Obesity and its effects on dogs

There’s a weight problem in America and it isn’t just affecting humans. The most recent statistics classify the majority of dogs in the U.S.—56%— as overweight or obese. While that makes obesity a major health crisis for dogs, it’s a problem that’s often overlooked, as many pet owners may not even realize their pets are overweight. According to Vet Innovations, the most common causes of Obesity are

  • Lack of awareness. Pet parents don’t always recognize excessive weight in their pets. As a result, action steps to control portions and reduce pet weight may be delayed.
  • Lack of compliance. It is often difficult for pet parents to comply with portion control or weight maintenance programs, particularly in multi-pet homes.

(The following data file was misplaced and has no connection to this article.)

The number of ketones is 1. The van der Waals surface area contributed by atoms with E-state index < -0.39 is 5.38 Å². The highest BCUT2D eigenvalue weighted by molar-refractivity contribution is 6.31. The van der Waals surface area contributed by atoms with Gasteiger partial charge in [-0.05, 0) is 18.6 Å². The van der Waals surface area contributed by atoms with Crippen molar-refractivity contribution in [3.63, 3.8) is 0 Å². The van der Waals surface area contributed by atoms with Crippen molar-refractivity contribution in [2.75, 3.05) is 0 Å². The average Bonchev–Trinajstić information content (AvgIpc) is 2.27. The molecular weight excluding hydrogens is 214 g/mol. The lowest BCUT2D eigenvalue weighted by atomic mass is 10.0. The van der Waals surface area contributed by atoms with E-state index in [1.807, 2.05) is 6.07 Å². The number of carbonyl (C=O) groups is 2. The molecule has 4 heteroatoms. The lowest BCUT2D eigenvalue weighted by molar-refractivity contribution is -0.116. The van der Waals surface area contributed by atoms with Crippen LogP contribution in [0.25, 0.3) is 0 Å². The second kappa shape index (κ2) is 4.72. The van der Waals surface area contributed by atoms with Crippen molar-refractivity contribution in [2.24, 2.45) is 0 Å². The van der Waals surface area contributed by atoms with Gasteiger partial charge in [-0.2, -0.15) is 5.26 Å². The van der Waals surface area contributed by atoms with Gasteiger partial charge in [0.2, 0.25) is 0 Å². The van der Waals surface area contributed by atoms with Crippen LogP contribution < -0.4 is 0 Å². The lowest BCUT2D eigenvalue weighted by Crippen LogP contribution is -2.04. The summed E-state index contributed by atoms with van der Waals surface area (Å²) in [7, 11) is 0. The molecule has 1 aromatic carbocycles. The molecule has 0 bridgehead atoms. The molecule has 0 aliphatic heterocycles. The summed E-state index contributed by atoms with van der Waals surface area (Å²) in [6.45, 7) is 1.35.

• Genetic components, susceptibilities within certain breeds, single-gene mutations, and neuroendocrine pathways in terms of responses to food.
  • Overfeeding through unmeasured feeding, free feeding, and food stealing.
  • Feeding of high-calorie foods/treats and table scraps.
  • Feeding for emotional reasons—showing love for the pet through extra feeding or by using food treats as frequent rewards.
  • Lack of adequate exercise in proportion to calories consumed

The most Common Obesity Related Conditions in Dogs are:

  • Arthritis
  • Bladder/Urinary Tract Disease
  • Liver Disease
  • Torn Knee Ligaments
  • Diabetes
  • Disc Disease in spine
  • Chronic Kidney Disease
  • Heart Failure
  • High Blood Pressure

An obese dog should be seen by its veterinarian. A complete blood panel, CBC, thyroid functions should be done and a cortisol level considered. Ask you vet about diet changes and become disciplined in feeding your obese dog.